I see the GT500 and GT350 as more a product of SVT more than anything Shelby is remotely responsible for. Ford likely only needed Shelby for the licensing of a iconic name.

There isnt anything, mustang related, Shelby America does that impresses me anymore.

The SVT cars like the 95 and 00 Cobra R's set the stage. The 03/04 Terminator set up the events to come with the GT500. It could have simply been another Cobra and been every bit as good, I kinda wish the simple Cobra name had stayed.

/edit

Also not a fan of the way Shelby went after companies like Factory Five. The demand was there and he pissed all over everything in an attempt to mark his territory.
 

mattlqx

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The S197 GT350s look like they've been yanked right out of Fast and Furious and have ludicrous price tags to match. They just don't look good to me. Even if they were Ford official, they'd still be tasteless IMO.

I would've been just as happy if they called this car the Mustang Cobra again.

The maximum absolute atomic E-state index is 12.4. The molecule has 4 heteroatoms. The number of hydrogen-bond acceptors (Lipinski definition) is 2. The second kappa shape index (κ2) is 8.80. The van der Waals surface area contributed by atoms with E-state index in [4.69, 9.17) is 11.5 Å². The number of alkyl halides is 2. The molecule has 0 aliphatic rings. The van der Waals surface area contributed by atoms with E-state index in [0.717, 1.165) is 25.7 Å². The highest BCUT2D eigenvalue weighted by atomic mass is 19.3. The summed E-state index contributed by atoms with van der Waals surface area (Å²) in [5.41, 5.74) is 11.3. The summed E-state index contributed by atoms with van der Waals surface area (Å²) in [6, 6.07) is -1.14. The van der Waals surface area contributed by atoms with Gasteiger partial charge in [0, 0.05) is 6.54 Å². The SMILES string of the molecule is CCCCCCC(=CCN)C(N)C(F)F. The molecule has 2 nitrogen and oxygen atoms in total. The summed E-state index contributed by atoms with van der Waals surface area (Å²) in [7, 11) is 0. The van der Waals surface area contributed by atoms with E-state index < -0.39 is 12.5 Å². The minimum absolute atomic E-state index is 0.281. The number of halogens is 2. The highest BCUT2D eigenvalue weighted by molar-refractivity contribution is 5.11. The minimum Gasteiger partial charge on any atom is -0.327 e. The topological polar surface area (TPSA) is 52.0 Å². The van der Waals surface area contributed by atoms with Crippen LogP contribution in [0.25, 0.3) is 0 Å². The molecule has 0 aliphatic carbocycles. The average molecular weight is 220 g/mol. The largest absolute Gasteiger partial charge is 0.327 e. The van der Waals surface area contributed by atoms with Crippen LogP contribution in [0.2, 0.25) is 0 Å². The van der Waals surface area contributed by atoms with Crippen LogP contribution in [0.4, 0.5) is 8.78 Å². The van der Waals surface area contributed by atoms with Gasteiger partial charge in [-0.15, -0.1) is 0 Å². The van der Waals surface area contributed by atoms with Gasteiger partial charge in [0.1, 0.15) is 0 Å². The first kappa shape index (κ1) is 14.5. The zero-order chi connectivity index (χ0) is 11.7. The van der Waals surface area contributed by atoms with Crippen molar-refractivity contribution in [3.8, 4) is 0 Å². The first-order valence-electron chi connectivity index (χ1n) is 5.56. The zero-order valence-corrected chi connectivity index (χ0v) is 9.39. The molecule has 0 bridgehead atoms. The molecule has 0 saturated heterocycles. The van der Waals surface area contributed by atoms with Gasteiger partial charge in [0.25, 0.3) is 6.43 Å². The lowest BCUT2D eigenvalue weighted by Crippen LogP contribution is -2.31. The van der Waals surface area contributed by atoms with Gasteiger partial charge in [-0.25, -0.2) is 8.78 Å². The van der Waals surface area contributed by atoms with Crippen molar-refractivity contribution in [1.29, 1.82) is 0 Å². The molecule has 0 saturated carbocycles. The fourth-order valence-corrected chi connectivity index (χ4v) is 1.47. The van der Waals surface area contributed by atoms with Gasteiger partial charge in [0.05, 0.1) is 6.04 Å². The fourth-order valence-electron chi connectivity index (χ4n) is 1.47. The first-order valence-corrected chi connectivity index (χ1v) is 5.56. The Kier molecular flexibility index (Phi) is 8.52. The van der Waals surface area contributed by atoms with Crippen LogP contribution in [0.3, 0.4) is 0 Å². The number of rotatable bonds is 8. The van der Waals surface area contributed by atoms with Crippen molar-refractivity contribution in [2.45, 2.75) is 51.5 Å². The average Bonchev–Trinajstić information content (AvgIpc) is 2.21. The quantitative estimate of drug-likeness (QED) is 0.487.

bdub85

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I would have bought my car if it was called a Ford Performance Muskrat. I could care less about some sort of marketing legacy, that's not why I bought it.
Me too. I bought mine because it's a badass car.
 

jasonstang

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The name Shelby is a very vague term really. It could mean Shelby modified car or it can mean Shelby co designed the car.
A bit like BMW's M devision and Benz's AMG. You still see regular non-M or AMG cars wear the M or AMG badge due to some upgrades.
Shelby made a Shelby GT which is just a regular GT with appearance upgrades. It's all relative.
 
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Mr Monte

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I would have bought my car if it was called a Ford Performance Muskrat. I could care less about some sort of marketing legacy, that's not why I bought it.